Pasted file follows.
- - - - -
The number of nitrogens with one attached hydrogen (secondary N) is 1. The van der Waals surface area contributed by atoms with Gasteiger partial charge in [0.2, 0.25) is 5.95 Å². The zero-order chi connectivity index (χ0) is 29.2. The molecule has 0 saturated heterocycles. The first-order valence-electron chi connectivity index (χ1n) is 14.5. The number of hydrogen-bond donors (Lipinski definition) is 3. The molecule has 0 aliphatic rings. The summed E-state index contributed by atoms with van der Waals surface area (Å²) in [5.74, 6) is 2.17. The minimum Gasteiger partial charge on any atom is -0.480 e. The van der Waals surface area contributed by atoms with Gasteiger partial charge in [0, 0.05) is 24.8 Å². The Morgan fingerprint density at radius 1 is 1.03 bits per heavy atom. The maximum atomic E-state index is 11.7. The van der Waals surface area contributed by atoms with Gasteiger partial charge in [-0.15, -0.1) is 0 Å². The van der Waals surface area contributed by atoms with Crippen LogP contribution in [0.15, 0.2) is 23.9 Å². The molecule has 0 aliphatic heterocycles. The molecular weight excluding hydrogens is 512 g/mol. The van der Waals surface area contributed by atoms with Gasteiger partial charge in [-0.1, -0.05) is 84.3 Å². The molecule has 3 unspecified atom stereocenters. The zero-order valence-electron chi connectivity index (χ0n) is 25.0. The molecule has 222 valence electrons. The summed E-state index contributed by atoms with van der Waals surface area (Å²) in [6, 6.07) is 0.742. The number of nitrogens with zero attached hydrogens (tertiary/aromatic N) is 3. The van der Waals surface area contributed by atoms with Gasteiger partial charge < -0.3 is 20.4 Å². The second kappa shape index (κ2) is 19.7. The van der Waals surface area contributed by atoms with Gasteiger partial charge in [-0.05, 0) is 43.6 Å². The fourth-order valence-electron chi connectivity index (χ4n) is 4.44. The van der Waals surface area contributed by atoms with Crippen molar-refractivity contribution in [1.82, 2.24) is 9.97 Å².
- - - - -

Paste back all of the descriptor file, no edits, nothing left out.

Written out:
The number of nitrogens with one attached hydrogen (secondary N) is 1. The van der Waals surface area contributed by atoms with Gasteiger partial charge in [0.2, 0.25) is 5.95 Å². The zero-order chi connectivity index (χ0) is 29.2. The molecule has 0 saturated heterocycles. The first-order valence-electron chi connectivity index (χ1n) is 14.5. The number of hydrogen-bond donors (Lipinski definition) is 3. The molecule has 0 aliphatic rings. The summed E-state index contributed by atoms with van der Waals surface area (Å²) in [5.74, 6) is 2.17. The minimum Gasteiger partial charge on any atom is -0.480 e. The van der Waals surface area contributed by atoms with Gasteiger partial charge in [0, 0.05) is 24.8 Å². The Morgan fingerprint density at radius 1 is 1.03 bits per heavy atom. The maximum atomic E-state index is 11.7. The van der Waals surface area contributed by atoms with Gasteiger partial charge in [-0.15, -0.1) is 0 Å². The van der Waals surface area contributed by atoms with Crippen LogP contribution in [0.15, 0.2) is 23.9 Å². The molecule has 0 aliphatic heterocycles. The molecular weight excluding hydrogens is 512 g/mol. The van der Waals surface area contributed by atoms with Gasteiger partial charge in [-0.1, -0.05) is 84.3 Å². The molecule has 3 unspecified atom stereocenters. The zero-order valence-electron chi connectivity index (χ0n) is 25.0. The molecule has 222 valence electrons. The summed E-state index contributed by atoms with van der Waals surface area (Å²) in [6, 6.07) is 0.742. The number of nitrogens with zero attached hydrogens (tertiary/aromatic N) is 3. The van der Waals surface area contributed by atoms with Gasteiger partial charge < -0.3 is 20.4 Å². The second kappa shape index (κ2) is 19.7. The van der Waals surface area contributed by atoms with Gasteiger partial charge in [-0.05, 0) is 43.6 Å². The fourth-order valence-electron chi connectivity index (χ4n) is 4.44. The van der Waals surface area contributed by atoms with Crippen molar-refractivity contribution in [1.82, 2.24) is 9.97 Å².